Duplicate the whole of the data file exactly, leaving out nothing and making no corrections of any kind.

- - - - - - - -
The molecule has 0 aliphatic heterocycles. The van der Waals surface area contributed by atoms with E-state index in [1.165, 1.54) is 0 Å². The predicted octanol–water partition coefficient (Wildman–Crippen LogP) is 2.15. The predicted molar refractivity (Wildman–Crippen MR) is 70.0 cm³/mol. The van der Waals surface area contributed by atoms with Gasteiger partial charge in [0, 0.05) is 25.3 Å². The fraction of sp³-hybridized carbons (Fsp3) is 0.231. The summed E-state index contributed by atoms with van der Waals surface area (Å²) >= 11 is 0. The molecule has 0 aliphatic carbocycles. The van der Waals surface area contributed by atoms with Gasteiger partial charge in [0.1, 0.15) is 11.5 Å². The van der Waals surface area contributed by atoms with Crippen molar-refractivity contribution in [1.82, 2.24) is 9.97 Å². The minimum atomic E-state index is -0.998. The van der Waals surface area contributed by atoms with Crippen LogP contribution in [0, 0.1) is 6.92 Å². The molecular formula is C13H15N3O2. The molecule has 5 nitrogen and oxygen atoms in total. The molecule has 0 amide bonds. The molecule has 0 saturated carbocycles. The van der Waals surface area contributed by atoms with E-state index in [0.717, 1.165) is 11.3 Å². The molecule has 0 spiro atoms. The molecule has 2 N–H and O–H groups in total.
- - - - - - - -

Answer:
The molecule has 0 aliphatic heterocycles. The van der Waals surface area contributed by atoms with E-state index in [1.165, 1.54) is 0 Å². The predicted octanol–water partition coefficient (Wildman–Crippen LogP) is 2.15. The predicted molar refractivity (Wildman–Crippen MR) is 70.0 cm³/mol. The van der Waals surface area contributed by atoms with Gasteiger partial charge in [0, 0.05) is 25.3 Å². The fraction of sp³-hybridized carbons (Fsp3) is 0.231. The summed E-state index contributed by atoms with van der Waals surface area (Å²) >= 11 is 0. The molecule has 0 aliphatic carbocycles. The van der Waals surface area contributed by atoms with Gasteiger partial charge in [0.1, 0.15) is 11.5 Å². The van der Waals surface area contributed by atoms with Crippen molar-refractivity contribution in [1.82, 2.24) is 9.97 Å². The minimum atomic E-state index is -0.998. The van der Waals surface area contributed by atoms with Crippen LogP contribution in [0, 0.1) is 6.92 Å². The molecular formula is C13H15N3O2. The molecule has 5 nitrogen and oxygen atoms in total. The molecule has 0 amide bonds. The molecule has 0 saturated carbocycles. The van der Waals surface area contributed by atoms with E-state index in [0.717, 1.165) is 11.3 Å². The molecule has 0 spiro atoms. The molecule has 2 N–H and O–H groups in total.